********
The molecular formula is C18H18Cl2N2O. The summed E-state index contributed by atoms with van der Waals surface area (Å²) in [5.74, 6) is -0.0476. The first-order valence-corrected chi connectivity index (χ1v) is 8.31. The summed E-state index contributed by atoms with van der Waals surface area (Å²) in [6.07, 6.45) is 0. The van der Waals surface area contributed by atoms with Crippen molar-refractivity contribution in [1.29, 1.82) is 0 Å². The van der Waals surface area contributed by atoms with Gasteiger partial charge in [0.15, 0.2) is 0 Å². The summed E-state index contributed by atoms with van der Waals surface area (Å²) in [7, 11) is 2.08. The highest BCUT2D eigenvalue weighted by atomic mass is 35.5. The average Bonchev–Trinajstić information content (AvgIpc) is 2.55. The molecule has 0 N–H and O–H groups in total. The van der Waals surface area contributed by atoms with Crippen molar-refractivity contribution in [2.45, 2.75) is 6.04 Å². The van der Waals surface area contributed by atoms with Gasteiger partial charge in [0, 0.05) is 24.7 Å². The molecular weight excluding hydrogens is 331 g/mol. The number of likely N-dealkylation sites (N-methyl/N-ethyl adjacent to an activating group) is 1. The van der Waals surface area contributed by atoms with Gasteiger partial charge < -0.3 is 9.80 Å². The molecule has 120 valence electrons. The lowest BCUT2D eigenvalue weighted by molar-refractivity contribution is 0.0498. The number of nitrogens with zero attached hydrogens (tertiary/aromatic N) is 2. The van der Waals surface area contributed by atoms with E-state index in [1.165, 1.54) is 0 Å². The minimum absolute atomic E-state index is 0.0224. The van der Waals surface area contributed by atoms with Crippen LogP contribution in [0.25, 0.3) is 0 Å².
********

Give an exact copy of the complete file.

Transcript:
The molecular formula is C18H18Cl2N2O. The summed E-state index contributed by atoms with van der Waals surface area (Å²) in [5.74, 6) is -0.0476. The first-order valence-corrected chi connectivity index (χ1v) is 8.31. The summed E-state index contributed by atoms with van der Waals surface area (Å²) in [6.07, 6.45) is 0. The van der Waals surface area contributed by atoms with Crippen molar-refractivity contribution in [1.29, 1.82) is 0 Å². The van der Waals surface area contributed by atoms with Gasteiger partial charge in [0.15, 0.2) is 0 Å². The summed E-state index contributed by atoms with van der Waals surface area (Å²) in [7, 11) is 2.08. The highest BCUT2D eigenvalue weighted by atomic mass is 35.5. The average Bonchev–Trinajstić information content (AvgIpc) is 2.55. The molecule has 0 N–H and O–H groups in total. The van der Waals surface area contributed by atoms with Crippen molar-refractivity contribution in [2.45, 2.75) is 6.04 Å². The van der Waals surface area contributed by atoms with Gasteiger partial charge in [0, 0.05) is 24.7 Å². The molecular weight excluding hydrogens is 331 g/mol. The number of likely N-dealkylation sites (N-methyl/N-ethyl adjacent to an activating group) is 1. The van der Waals surface area contributed by atoms with Gasteiger partial charge < -0.3 is 9.80 Å². The molecule has 120 valence electrons. The lowest BCUT2D eigenvalue weighted by molar-refractivity contribution is 0.0498. The number of nitrogens with zero attached hydrogens (tertiary/aromatic N) is 2. The van der Waals surface area contributed by atoms with E-state index in [1.165, 1.54) is 0 Å². The minimum absolute atomic E-state index is 0.0224. The van der Waals surface area contributed by atoms with Crippen LogP contribution in [0.25, 0.3) is 0 Å².